Tonight, the Council will vote on the third and final reading of a bill which expands retirement and medical benefits for Council members. Before you vote to increase the perks for your(albeit noble) part-time, temporary service, I hope you'll remember:That sounds like a reasonable request to me. I think the Council should defer this bill and consider some hard questions in these lean budget times.
- between four hundred and fifty THOUSAND and eight hundred and fifty THOUSAND Tennesseans are without health care, including access to health insurance that tonight some of you will try to grant yourselves
- throughout our city, spiraling health care costs, increasing as much as 40% in a single year, are causing small businesses to drop health care coverage for their employees, the same kind of coverage that tonight some of you will try to grant yourselves
- the same subsidies that you are debating to keep Metro General afloat would not be necessary if the hospital wasn't serving almost30% of its patients without reimbursement because those patients lack health care coverage, the same kind of coverage that tonight some of you will try to grant yourselves.
- eight out of every every thousand infants born in Nashville will die this year because of a lack of accessible medical care, the same kind of access that tonight some of you will try to grant yourselves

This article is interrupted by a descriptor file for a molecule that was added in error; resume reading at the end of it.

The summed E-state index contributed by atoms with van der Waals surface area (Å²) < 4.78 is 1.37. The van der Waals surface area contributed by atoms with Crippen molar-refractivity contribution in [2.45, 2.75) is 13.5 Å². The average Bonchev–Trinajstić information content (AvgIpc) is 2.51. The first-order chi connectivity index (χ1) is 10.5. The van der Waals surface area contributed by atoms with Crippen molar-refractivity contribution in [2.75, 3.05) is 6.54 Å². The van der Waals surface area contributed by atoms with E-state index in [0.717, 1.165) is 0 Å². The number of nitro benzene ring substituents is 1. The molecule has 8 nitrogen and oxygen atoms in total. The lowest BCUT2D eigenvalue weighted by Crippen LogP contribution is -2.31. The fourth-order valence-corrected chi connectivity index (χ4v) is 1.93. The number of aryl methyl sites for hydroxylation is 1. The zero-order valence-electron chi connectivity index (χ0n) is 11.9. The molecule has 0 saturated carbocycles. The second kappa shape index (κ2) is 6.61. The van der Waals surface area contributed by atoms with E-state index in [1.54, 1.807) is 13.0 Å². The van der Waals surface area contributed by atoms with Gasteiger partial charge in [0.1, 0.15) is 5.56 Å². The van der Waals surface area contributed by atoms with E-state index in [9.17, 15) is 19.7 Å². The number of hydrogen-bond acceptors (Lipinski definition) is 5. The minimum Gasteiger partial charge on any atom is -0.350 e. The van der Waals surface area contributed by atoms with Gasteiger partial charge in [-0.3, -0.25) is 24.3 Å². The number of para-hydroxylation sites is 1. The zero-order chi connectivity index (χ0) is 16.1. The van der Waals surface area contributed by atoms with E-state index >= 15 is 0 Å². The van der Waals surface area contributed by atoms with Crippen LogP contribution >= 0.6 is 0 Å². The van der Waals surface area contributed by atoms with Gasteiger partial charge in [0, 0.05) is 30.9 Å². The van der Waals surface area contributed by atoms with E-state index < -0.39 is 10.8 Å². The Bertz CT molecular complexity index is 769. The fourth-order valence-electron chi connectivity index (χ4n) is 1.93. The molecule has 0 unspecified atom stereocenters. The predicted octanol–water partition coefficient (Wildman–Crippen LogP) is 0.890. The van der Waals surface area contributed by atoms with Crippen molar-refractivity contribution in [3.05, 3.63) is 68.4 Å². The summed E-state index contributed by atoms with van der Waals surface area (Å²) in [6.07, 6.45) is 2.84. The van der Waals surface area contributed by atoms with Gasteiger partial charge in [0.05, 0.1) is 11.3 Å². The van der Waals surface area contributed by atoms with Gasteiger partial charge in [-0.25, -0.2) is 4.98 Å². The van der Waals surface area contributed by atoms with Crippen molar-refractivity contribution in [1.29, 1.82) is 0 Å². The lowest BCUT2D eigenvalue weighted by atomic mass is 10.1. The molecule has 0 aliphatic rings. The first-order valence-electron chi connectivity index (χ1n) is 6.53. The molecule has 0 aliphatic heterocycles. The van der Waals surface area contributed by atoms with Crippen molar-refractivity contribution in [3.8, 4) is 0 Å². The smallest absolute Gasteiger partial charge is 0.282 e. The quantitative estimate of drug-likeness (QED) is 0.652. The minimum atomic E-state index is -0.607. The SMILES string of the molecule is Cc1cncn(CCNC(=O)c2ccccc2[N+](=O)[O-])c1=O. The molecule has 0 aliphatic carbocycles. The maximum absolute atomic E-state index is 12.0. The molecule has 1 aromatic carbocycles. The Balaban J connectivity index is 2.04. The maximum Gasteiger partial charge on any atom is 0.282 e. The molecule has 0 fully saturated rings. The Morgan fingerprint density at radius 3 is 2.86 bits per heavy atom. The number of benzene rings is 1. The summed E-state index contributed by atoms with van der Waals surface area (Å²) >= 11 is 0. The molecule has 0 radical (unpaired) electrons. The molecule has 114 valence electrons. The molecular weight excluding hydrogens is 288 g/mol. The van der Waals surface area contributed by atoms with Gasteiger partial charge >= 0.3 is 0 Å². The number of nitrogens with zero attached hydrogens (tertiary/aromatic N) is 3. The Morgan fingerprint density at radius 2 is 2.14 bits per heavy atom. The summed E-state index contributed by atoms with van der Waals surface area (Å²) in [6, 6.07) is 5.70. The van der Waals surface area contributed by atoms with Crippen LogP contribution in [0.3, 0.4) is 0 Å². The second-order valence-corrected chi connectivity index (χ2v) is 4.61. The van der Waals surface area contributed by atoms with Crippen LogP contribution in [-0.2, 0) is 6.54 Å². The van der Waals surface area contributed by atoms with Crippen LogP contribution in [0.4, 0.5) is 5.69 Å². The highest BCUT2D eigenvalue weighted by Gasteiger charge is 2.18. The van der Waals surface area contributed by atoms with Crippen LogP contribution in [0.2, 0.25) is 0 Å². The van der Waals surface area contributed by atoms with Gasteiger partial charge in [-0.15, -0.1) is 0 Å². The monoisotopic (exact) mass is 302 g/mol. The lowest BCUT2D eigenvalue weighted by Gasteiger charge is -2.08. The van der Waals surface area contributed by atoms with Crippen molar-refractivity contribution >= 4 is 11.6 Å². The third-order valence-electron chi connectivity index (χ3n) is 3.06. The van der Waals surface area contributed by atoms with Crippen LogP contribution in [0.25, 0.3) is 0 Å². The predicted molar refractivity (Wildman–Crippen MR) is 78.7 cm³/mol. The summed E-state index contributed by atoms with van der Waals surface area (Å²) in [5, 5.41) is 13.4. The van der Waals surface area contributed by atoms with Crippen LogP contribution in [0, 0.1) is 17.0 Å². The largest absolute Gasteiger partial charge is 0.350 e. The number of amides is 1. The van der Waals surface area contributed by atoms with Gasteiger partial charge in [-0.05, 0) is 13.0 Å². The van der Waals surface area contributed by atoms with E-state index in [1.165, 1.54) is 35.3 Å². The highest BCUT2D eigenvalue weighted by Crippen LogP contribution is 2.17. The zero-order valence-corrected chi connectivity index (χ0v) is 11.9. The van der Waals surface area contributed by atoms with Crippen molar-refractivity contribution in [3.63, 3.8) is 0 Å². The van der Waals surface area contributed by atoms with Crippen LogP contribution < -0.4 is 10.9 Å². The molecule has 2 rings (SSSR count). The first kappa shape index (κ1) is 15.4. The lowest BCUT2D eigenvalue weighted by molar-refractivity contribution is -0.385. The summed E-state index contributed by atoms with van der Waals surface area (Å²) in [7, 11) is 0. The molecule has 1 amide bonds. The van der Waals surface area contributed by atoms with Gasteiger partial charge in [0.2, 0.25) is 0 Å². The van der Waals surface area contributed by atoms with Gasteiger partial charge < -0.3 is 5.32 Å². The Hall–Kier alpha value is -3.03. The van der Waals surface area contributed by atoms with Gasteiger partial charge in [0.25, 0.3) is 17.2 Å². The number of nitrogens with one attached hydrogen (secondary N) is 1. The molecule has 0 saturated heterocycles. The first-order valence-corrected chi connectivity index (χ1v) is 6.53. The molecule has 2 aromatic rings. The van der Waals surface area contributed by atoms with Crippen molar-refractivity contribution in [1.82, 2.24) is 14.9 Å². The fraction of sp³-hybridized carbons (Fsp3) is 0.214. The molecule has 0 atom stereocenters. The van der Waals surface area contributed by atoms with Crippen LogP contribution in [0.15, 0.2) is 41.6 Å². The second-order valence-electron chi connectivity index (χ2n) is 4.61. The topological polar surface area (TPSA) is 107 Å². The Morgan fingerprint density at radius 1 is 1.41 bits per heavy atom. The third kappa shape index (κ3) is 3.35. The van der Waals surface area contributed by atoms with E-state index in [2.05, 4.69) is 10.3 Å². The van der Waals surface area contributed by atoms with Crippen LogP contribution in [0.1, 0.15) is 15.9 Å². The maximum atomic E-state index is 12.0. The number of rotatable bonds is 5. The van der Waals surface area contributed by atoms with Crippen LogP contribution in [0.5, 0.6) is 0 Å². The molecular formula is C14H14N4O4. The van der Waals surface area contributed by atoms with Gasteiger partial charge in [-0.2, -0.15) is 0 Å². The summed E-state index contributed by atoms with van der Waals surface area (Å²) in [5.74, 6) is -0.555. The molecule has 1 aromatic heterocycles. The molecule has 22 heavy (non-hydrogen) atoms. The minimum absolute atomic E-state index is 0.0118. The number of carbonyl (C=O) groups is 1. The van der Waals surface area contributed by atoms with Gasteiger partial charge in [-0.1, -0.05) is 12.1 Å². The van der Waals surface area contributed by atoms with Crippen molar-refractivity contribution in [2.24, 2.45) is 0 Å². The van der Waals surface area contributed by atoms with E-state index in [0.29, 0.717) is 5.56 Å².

In a year when Metro could be facing a revenue shortfall of almost25%, it is, in the very least, in distinctly bad taste for the Council to be expanding its own benefits package. It undermines the professional judgement of the Benefits Board and it questions the integrity of the Council to be proposing increases to its own benefits when Nashvillians, from Department Heads to individuals, are tightening their own belts. Supporting expansions to your own compensation package in an environment when so many are without even basic coverage is a little like getting to pick the first piece of pie. It's unbecoming of a leadership which is supposed to serve Nashville, not itself.
In exactly the same way that you would be obligated to abstain from voting on any policy which demonstrated such a clear conflict of interest, I strongly encourage you to abstain from this one.
Tuesday, February 05, 2008
Catherine McTamaney sent the following e-mail message to all Metro Council Members asking them to abstain from voting for tonight's benefits bill.